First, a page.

Honorable mentions: TaylorMade Stealth 2 Driver, Titleist TSR2 Driver, Cobra Aerojet Driver

Best Intermediate Woods

Similar to drivers, the CG is very important to consider when selecting a fairway wood. The lower the CG in a fairway wood, the better (generally). As you improve as a golfer, you eventually reach the point where you go for more par 5’s in two for your chance to make the big bird—the eagle. When trying to reach those par 5’s in two, you may often have a fairway wood in hand, so you need a club that also has good stopping power and is easy to launch when hitting it off the turf. Lowering the CG makes them launch easier and have more stopping power into the green. Now, you aren’t going to be ripping these woods back 15 feet with backspin, but lowering the CG increases the spin on approach shots into the green, helping you hold the green when you hit a good shot going for the green in two.

TaylorMade Stealth 2 Fairway Wood

I’m thoroughly impressed with TaylorMade’s Stealth 2 fairway woods, and I think they’re a significant improvement over the original Stealth model. Many of the changes that were made to the design were in service to that all-important lower CG. The Stealth 2 is designed with a carbon crown, with weight taken out of the high toe of the club and moved lower in the club head, ultimately lowering the CG. I also just think this club looks beautiful.

A few other pieces of technology in this wood also help the mid-handicap golfer play better. The Stealth 2 has Twist Face design, designed to negate some of the negative spin that’s created from strikes off the toe or heel. TaylorMade also employs V Sole design, which helps with turf interaction when you’re hitting approach shots out of the fairway or rough. The Thru-Slot Speed Pocket is potentially the most significant feature, in terms of truly increasing forgiveness. This slot increases the flexion right at the bottom of the face, meaning that balls hit low on the face come off the club with much more speed than normal, leading to less distance drop-off.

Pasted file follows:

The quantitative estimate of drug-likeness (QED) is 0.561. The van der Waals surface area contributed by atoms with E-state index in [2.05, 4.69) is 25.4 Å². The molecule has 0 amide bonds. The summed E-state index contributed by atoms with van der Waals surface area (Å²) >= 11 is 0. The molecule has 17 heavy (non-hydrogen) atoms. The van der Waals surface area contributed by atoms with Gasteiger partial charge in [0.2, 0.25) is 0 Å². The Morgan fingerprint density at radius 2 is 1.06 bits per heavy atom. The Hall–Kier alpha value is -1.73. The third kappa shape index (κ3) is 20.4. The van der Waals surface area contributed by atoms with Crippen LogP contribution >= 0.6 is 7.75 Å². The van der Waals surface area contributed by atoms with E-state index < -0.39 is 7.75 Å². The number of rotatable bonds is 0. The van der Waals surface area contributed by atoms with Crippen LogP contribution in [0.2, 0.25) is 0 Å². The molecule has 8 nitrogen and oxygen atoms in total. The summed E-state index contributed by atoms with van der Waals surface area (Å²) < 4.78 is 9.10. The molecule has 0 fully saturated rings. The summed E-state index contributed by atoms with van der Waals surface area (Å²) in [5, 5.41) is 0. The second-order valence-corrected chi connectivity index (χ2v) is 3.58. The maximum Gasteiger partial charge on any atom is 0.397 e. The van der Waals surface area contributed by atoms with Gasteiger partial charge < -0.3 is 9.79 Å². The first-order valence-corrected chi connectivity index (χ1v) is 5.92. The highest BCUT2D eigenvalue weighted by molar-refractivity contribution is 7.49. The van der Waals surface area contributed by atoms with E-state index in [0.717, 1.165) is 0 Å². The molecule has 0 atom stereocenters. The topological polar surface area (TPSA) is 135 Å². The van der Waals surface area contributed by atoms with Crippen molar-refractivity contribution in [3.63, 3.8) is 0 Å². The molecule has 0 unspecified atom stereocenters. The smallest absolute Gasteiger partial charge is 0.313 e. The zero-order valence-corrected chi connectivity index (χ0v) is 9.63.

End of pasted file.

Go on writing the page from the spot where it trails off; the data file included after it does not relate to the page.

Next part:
Honorable mentions: Callaway Paradym Fairway Wood, Titleist TSR2 Fairway Wood

Best Intermediate Hybrids

For intermediate golfers, the benefit of using a hybrid or multiple hybrids is that they’re much easier to hit and achieve a higher launch with than long irons and driving irons—making them a great option to add to your bag if you haven’t already.

Callaway Paradym X Hybrid

The Callaway Paradym X takes the top spot for hybrids. One of the biggest gripes that I and many others have with hybrids is that they can be harder to hit out in thicker rough compared to an iron, because they have a thick sole and just more club to get caught up in the rough. Callaway addressed this problem with the Paradym X by increasing the camber on the leading edge of the club, which helps it cut through and interact with the turf better, especially in thick rough.

Callaway also implemented Batwing technology, alongside Jailbreak technology which has been in their woods and hybrids for years. This stabilizes the perimeter of the club head, which is helpful for two reasons. First, it makes the club head much more stable at impact, leading to more forgiveness across the face. Second, it gives the club head the structural integrity it needs to let the face flex more, leading to faster ball speeds and more distance. AI was used in the design of this club, too.

I chose the Paradym X over the standard Paradym for the mid-handicap golfer because the X has some features that add forgiveness. Both clubs are designed to be fairway-wood-like in shape, but the Paradym X has a larger head with a slightly larger sweet spot, which should help with hitting the ball solidly and inspiring confidence. It also has slightly greater offset, making it easier to square the face at impact. Additionally, the Paradym X has a semi-draw bias, which helps get the face back to square at impact, since there’s less weight in the toe of the club head.